Netanyahu says he will meet Abu Dhabi crown prince ‘soon’

Israel’s cabinet has approved the September 15 signing of the normalisation deal with the United Arab Emirates and Prime Minister Benjamin Netanyahu said he and Abu Dhabi’s crown prince agreed to meet soon.

The US-brokered deal between Israel and the UAE was condemned by the Palestinian leadership as a betrayal of their quest for statehood in Israeli-occupied land.

Abu Dhabi Crown Prince Mohammed bin Zayed al-Nahyan tweeted on Monday that he and Netanyahu had discussed strengthening bilateral ties and the prospects for peace in the region.

In an official statement that coincided with an Israeli cabinet vote approving the signing of the agreement, Netanyahu said he and the crown prince would meet “soon”.

Series of normalisation deals

The UAE and Bahrain became the third and fourth Arab countries to formally establish diplomatic ties with Israel.

The Palestinians have slammed the deals as grave betrayals by the Arab states, further undermining their efforts to achieve self-determination.

The only two Arab countries Israel had signed peace treaties with in the past are Egypt and Jordan, in 1979 and 1994 respectively.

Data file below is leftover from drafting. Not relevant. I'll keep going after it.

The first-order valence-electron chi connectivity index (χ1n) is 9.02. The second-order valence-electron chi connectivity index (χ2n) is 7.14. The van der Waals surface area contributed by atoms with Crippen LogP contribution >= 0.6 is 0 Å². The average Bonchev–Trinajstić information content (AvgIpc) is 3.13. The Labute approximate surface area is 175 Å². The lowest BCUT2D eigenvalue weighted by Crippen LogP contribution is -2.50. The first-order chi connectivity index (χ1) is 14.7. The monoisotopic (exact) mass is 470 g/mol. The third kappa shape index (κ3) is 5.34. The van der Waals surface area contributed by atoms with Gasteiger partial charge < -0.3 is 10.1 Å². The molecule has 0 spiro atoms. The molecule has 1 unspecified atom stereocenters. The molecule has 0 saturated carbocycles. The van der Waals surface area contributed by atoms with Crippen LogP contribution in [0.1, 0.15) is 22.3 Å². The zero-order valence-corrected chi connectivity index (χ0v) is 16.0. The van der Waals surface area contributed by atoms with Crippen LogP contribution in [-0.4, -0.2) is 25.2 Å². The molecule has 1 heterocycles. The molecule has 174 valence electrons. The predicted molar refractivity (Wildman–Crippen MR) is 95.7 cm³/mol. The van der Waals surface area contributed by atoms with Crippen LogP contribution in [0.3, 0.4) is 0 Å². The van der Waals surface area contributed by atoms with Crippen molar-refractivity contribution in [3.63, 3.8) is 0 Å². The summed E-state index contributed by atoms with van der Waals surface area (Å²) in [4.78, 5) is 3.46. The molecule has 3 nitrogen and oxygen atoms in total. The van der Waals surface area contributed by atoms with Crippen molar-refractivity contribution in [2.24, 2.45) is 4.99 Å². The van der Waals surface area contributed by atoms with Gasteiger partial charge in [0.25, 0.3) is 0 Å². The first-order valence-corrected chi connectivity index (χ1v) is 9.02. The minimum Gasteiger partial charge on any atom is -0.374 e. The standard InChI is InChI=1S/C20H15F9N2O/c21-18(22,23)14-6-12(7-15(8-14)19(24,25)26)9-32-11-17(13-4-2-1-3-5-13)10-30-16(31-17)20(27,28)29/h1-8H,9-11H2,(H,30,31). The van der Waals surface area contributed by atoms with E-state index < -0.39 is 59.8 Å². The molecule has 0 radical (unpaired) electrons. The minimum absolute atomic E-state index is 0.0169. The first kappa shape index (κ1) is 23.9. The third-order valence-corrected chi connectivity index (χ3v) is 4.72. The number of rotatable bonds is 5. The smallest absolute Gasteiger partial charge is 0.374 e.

Egypt and Jordan share borders with Israel and have fought wars with Israel in the past.

The latest normalisation deals came as part of a broader diplomatic push by US President Donald Trump in the run-up to the US elections in November.

Earlier this year, Trump revealed a proposed Middle East plan – long touted by his administration as the solution to the Israeli-Palestinian conflict – which was categorically rejected by the Palestinians and received little public support regionally.

Various reports have, however, shown that some Gulf states established covert ties with Israel in recent years, with some relationships dating back to the 1990s when the US-brokered Oslo Accords were signed between Israel and the Palestine Liberation Organization (PLO).

Some countries have been less reluctant to publicise their relations with Israel, including Oman and Sudan, whose officials have met Israeli Prime Minister Benjamin Netanyahu in recent years

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